As for the reform agenda, the President talked of issues such as respecting human rights; adapting administrative structures to European standards; social reforms in education, training, and social protection; reform of the judiciary; and the fight against drugs trafficking and illegal immigration. Such work would be underpinned by a "European vision and spirit." On the economic side, Mr Yushchenko intends to address macro-economic problems and revisit certain flawed privatisations, for example.
Mr Yushchenko also broached ties with Russia in his address, saying that Ukraine wanted to deepen relations with the country. Moving closer to Europe, he continued, did not prevent closer cooperation with Russia, and could help bring Russia closer to Europe too. Nor would Ukraine's membership of the EU and NATO be used against Russian interests, Mr Yushchenko said.
Asked about ties with Russia after meeting Mr Barroso, Mr Yushchenko told journalists that "cooperation with the EU is not a policy against somebody." Ukraine wanted to resolve "complicated issues" with Russia, because he said he understood that "it is not possible to move to Europe... without having good relations with Russia."
The meeting between President Yushchenko and Mr Barroso early on February 23 saw a pragmatic discussion about concrete steps that might be taken in EU-Ukraine relations. Themes included the question of granting Ukraine 'market economy status' (for anti-dumping purposes); EU support for Ukraine's entry into the World Trade Organisation (WTO); potential negotiations on an EU-Ukraine free trade area once it has joined the WTO; prospects for visa facilitation and energy cooperation; and border management and the fight against illegal immigration.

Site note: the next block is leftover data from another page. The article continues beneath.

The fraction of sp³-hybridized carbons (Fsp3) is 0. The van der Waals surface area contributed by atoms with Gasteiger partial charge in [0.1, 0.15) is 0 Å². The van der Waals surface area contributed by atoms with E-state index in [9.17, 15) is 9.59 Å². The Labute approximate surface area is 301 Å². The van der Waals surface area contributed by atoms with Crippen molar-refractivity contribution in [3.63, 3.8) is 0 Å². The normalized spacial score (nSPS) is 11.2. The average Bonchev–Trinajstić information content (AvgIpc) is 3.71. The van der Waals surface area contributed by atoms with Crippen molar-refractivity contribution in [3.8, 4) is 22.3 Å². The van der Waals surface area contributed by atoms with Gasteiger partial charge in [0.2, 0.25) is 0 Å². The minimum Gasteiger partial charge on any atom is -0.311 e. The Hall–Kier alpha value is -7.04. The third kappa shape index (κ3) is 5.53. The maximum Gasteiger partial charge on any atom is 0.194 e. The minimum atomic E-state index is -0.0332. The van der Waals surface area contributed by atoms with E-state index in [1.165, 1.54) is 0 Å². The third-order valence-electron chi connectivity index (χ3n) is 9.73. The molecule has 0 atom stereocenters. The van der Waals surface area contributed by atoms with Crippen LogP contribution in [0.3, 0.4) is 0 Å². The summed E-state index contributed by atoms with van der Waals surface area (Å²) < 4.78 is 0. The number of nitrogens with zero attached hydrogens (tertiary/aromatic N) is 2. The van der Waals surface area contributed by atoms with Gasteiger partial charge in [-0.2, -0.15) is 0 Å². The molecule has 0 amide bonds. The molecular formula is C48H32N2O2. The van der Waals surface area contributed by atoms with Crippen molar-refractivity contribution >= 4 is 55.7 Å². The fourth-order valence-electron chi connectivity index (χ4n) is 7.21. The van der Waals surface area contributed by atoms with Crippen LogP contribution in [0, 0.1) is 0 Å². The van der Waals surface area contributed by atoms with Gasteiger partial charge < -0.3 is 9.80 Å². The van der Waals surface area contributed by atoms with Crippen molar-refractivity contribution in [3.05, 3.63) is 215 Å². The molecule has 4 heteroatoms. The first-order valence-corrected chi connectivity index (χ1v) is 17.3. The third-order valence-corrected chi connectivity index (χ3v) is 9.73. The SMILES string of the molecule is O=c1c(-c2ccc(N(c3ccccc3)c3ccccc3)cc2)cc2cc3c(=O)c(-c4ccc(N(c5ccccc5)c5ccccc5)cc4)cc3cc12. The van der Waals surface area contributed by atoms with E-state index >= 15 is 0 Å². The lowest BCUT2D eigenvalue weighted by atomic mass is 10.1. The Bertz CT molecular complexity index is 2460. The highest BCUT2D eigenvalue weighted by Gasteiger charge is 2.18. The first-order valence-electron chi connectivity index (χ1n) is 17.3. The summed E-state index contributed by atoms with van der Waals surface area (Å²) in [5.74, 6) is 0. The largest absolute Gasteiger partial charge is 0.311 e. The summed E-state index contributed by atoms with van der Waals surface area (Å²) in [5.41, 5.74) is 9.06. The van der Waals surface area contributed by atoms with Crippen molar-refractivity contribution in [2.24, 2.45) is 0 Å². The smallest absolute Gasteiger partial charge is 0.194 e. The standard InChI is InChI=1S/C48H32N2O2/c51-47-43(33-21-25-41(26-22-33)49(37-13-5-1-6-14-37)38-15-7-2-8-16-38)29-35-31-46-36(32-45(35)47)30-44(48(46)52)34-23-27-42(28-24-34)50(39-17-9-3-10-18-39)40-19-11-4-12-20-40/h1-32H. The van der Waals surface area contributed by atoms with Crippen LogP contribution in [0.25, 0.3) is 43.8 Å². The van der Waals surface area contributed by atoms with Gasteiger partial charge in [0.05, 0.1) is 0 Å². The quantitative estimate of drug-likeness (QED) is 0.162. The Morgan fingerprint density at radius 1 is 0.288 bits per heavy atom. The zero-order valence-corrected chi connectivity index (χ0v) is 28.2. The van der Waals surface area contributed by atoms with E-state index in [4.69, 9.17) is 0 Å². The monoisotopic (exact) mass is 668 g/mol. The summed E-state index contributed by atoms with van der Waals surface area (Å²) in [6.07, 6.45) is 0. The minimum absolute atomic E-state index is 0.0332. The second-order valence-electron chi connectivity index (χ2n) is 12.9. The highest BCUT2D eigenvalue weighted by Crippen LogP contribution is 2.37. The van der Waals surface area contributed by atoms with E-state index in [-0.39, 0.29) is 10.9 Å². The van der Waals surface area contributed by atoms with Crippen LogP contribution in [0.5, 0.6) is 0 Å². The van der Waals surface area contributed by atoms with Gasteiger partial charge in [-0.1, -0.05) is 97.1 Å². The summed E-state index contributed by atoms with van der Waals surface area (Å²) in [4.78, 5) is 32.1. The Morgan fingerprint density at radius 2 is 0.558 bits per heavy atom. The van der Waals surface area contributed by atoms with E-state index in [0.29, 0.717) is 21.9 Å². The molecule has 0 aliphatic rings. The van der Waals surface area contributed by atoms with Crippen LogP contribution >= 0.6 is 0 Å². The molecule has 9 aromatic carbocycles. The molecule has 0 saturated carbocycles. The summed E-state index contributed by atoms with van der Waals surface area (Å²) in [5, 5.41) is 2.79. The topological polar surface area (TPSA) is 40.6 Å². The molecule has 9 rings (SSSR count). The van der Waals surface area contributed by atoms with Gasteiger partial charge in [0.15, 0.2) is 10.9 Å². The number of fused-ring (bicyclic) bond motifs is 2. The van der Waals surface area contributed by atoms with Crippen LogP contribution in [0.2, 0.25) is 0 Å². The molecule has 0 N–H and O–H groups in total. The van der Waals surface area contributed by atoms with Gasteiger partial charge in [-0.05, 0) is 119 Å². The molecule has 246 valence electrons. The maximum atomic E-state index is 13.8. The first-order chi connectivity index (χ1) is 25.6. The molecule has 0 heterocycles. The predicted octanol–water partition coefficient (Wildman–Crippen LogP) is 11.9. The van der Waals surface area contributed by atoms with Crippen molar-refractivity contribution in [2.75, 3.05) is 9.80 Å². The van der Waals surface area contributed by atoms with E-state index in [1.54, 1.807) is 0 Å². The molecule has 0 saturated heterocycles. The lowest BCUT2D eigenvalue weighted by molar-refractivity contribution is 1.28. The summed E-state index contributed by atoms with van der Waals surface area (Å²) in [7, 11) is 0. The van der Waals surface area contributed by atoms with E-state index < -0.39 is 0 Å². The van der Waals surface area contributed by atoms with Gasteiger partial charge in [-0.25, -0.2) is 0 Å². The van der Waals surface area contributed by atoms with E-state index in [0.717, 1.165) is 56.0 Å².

Mr Barroso said that the European Commission would help to make the just-signed EU-Ukraine action plan a "way of bringing Ukraine to stronger and closer relations with the EU." The Commission President added that he had accepted an invitation to visit Ukraine later this year. He said his message for the visit would be one of EU support for the "courageous economic and political reforms that President Yushchenko and his government are bringing to Ukraine."
Referring to the action plan, Mr Yushchenko observed that Ukraine and Europe were entering an "absolutely new stage in their relations." He said he was "very satisfied" with the results of his talks with Mr Barroso. EU sources said that Mr Yushchenko came to the meeting looking to identify concrete steps for 2005, and wanting to know the benchmarks for getting there. The question of EU accession, they said, was not mentioned.
Mr Barroso said that 'market economy status' would be granted when Ukraine met the necessary conditions. Officials said that bankruptcy law had to apply to all companies, and state control of prices in certain areas removed. Sources said that Mr Yushchenko called for easing of visa procedures for certain categories of traveller including students, journalists and diplomats. Mr Barroso reportedly answered that the EU side was ready to engage in this area, depending on progress towards concluding a readmission agreement with Ukraine, to deal with the return of illegal immigrants.
In March 2004, the EU became one of the first partners to conclude a 'bilateral protocol' with Ukraine to pave the way for the latter's WTO accession. Negotiations between Ukraine and other WTO members continue, including the United States, Australia, and Japan. According to Ukrainian officials, Kiev would like to wrap up the necessary procedures in time for the WTO ministerial conference this December in Hong Kong.